\[\begin{align} \log P(n, \lambda_1, \lambda_2 | x_{1:N}) &= \alpha \log \beta - \log \Gamma(\alpha) + (\alpha - 1) \log \lambda_1 -\beta \lambda_1 \\ &\quad + \alpha \log \beta - \log \Gamma(\alpha) + (\alpha - 1) \log \lambda_2 -\beta \lambda_2 \\ &\quad + \sum_{i=1}^{n} \Big( x_i \log \lambda_1 - \log \big( x_i! \big) -\lambda_1 \Big) \\ &\quad + \sum_{i=n+1}^{N} \Big( x_i \log \lambda_2 - \log \big( x_i! \big) -\lambda_2 \Big) \\ &\quad - \log N \\ \end{align}\]

In fact, once we have derived $P(n, \lambda_1, \lambda_2 | x_{1:N})$, although it is still feasible to compute the integrals to further derive $P(n | x_{1:N})$ by integrals, the derivation becomes very complicated. Not to mention for more complex problems, the number of latent variables will be much larger.

Since deriving the close form distribution is difficult, let’s see if we can approximate the distribution by Gibbs sampling.

Gibbs Sampling

To do Gibbs sampling for this particular problem, we need three posterior conditional distributions, including $P(\lambda_1 | n, \lambda_2, x_{1:N})$, $P(\lambda_2 | n, \lambda_1, x_{1:N})$ and $P(n | \lambda_1, \lambda_2, x_{1:N})$.

Because $\lambda_1$ and $\lambda_2$ are independent from each other,

\[\begin{align} P(\lambda_1 | n, \lambda_2, x_{1:N}) &= P(\lambda_1 | n, \lambda_2, x_{1:n}, x_{n+1:N}) \\ &= P(\lambda_1 | n, x_{1:n}) \\ &= P(\lambda_1 | x_{1:n}) \\ &= \frac{P(\lambda_1, x_{1:n})}{P(x_{1:n})} \\ &= \frac{P(\lambda_1)P(x_{1:n} | \lambda_1)}{ \int_{}^{} P(\lambda_1)P(x_{1:n} | \lambda_1) d \lambda_1 } \\ &= \frac{ P(\lambda_1)P(x_{1:n} | \lambda_1)}{ Z(x_{1:n}) } \\ \end{align}\]

where $Z(x_{1:n})$ is a normalization constant that is not dependent on $\lambda_1$.


\[\begin{align} P(\lambda_2 | n, \lambda_1, x_{1:N}) &= \frac{ P(\lambda_2)P(x_{n+1:N} | \lambda_2)}{ Z(x_{n+1:N}) } \\ \end{align}\]

where $Z(x_{n+1:N})$ is a normalization constant that is not dependent on $\lambda_2$.

\[\begin{align} P(n | \lambda_1, \lambda_2, x_{1:N}) &= \frac{ P(n, \lambda_1, \lambda_2, x_{1:N}) } { P(\lambda_1, \lambda_2, x_{1:N}) } \\ &= \frac{ P(n) P(\lambda_1) P(\lambda_2) P(x_{1:n} | \lambda_1) P(x_{n+1:N} | \lambda_2) } { \int P(n) P(\lambda_1) P(\lambda_2) P(x_{1:n} | \lambda_1) P(x_{n+1:N} | \lambda_2) dn } \\ &= \frac{ P(n) P(\lambda_1) P(\lambda_2) P(x_{1:n} | \lambda_1) P(x_{n+1:N} | \lambda_2) } { P(\lambda_1) P(\lambda_2) \int P(n) P(x_{1:n} | \lambda_1) P(x_{n+1:N} | \lambda_2) dn } \\ &= \frac{ P(n) P(x_{1:n} | \lambda_1) P(x_{n+1:N} | \lambda_2) } { \int P(n) P(x_{1:n} | \lambda_1) P(x_{n+1:N} | \lambda_2) dn } \\ &= \frac{ P(n) P(x_{1:n} | \lambda_1) P(x_{n+1:N} | \lambda_2) } { Z(\lambda_1, \lambda_2, x_{1:N}) } \\ \end{align}\]

where $Z(\lambda_1, \lambda_2, x_{1:N})$ is a normalization constant that is not dependent on $n$.

\[\begin{align} \log P(\lambda_1 | n, \lambda_2, x_{1:N}) &= \log \frac{ P(\lambda_1)P(x_{1:n} | \lambda_1)}{ Z(x_{1:n}) } \\ &= \log P(\lambda_1) + \log P(x_{1:n} | \lambda_1) - \log Z(x_{1:n}) \\ &= Z_1(\alpha, \beta) + (\alpha - 1) \log \lambda_1 -\beta \lambda_1 + \sum_{i=1}^{n} \Big( x_i \log \lambda_1 - \log \big( x_i! \big) -\lambda_1 \Big) - \log Z(x_{1:n}) \\ &= (\alpha - 1) \log \lambda_1 - \beta \lambda_1 + \Big( \sum_{i=1}^{n} x_i \Big) \log \lambda_1 - n \lambda_1 + Z(n, \lambda_2, x_{1:N}) \\ &= \bigg( \alpha - 1 + \sum_{i=1}^{n} x_i \bigg) \log \lambda_1 - (n + \beta ) \lambda_1 + Z(n, \lambda_2, x_{1:N}) \\ &=^+ \bigg( \alpha - 1 + \sum_{i=1}^{n} x_i \bigg) \log \lambda_1 - (n + \beta ) \lambda_1 \\ &= \log \text{Gamma}\bigg( \lambda_1; \alpha - 1 + \sum_{i=1}^{n} x_i, n + \beta \bigg) \\ \end{align}\]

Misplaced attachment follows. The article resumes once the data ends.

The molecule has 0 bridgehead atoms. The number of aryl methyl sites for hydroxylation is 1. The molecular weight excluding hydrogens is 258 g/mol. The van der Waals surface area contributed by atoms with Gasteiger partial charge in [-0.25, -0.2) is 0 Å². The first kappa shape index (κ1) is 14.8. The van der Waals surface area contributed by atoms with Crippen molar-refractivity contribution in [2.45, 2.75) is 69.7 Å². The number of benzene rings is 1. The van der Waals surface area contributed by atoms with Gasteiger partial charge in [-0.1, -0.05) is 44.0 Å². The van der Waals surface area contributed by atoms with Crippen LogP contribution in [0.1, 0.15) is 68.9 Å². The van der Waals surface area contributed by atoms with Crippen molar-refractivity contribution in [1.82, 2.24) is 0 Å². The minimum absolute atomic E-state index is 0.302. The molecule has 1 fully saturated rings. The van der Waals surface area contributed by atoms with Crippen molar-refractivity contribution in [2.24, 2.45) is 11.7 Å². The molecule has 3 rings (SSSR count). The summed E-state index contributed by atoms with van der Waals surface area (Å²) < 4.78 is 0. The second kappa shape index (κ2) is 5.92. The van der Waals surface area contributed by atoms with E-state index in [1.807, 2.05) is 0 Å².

\[\begin{align} \log P(\lambda_2 | n, \lambda_1, x_{1:N}) &= \log \text{Gamma}\bigg( \lambda_2; \alpha - 1 + \sum_{i=n+1}^{N} x_i, N - n + \beta \bigg) \\ \end{align}\]

This means that the posterior conditional distributions $P(\lambda_1 | n, \lambda_2, x_{1:N})$ and $P(\lambda_2 | n, \lambda_1, x_{1:N})$ are both gamma distributions.

This can also be understood from the perspective of conjugate priors. Gamma and Poisson distributions both belong to the exponential family and all members of the exponential family have conjugate priors. Although I don’t know the closed form of the likelihood distribution $P(x_{1:n} | \lambda_1)$, we could derive the posterior distribution step by step. The prior distribution $P(\lambda_1)$ follows gamma distribution, the likelihood distribution $P(x_1 | \lambda_1)$ follows Poisson distribution, then the posterior distribution $P(\lambda_1 | x_1)$ must follow gamma distribution. Now, $P(\lambda_1 | x_1)$ becomes the prior distribution, the likelihood distribution $P(x_2 | \lambda_1, x_1) = P(x_2 | \lambda_1)$ follows Poisson distribution, then the posterior distribution $P(\lambda_1 | x_1, x_2)$ must follow gamma distribution. We keep iterating this step and it is no surprise that $P(\lambda_1 | x_{1:n}) = P(\lambda_1 | n, \lambda_2, x_{1:N}) $ follows gamma distribution.

\[\begin{align} \log P(n | \lambda_1, \lambda_2, x_{1:N}) &= \log \frac{ P(n) P(x_{1:n} | \lambda_1) P(x_{n+1:N} | \lambda_2) } { Z(\lambda_1, \lambda_2, x_{1:N}) } \\ &= \log P(n) + \log P(x_{1:n} | \lambda_1) + P(x_{n+1:N} | \lambda_2) - \log Z(\lambda_1, \lambda_2, x_{1:N}) \\ &= - \log N + \sum_{i=1}^{n} \Big( x_i \log \lambda_1 - \log \big( x_i! \big) -\lambda_1 \Big) \\ &\quad + \sum_{i=n+1}^{N} \Big( x_i \log \lambda_2 - \log \big( x_i! \big) -\lambda_2 \Big) - \log Z(\lambda_1, \lambda_2, x_{1:N}) \\ &=^{+} \sum_{i=1}^{n} \Big( x_i \log \lambda_1 - \log \big( x_i! \big) -\lambda_1 \Big) + \sum_{i=n+1}^{N} \Big( x_i \log \lambda_2 - \log \big( x_i! \big) -\lambda_2 \Big) \\ &= \bigg( \Big( \sum_{i=1}^{n} x_i \Big) \log \lambda_1 - \Big( \sum_{i=1}^{n} \log \big( x_i! \big) \Big) - n\lambda_1 \bigg) \\ &\quad + \bigg( \Big( \sum_{i=n+1}^{N} x_i \Big) \log \lambda_2 - \Big( \sum_{i=n+1}^{N} \log \big( x_i! \big) \Big) - (N - n)\lambda_2 \bigg) \\ &= \Big( \sum_{i=1}^{n} x_i \Big) \log \lambda_1 + \Big( \sum_{i=n+1}^{N} x_i \Big) \log \lambda_2 - \Big( \sum_{i=1}^{N} \log \big( x_i! \big) \Big) \\ &\quad - n\lambda_1 - (N - n)\lambda_2 \\ &=^{+} \Big( \sum_{i=1}^{n} x_i \Big) \log \lambda_1 + \Big( \sum_{i=n+1}^{N} x_i \Big) \log \lambda_2 - n\lambda_1 - (N - n)\lambda_2 \\ \end{align}\]

Therefore, $P(n | \lambda_1, \lambda_2, x_{1:N}) $ must be computed using the following form.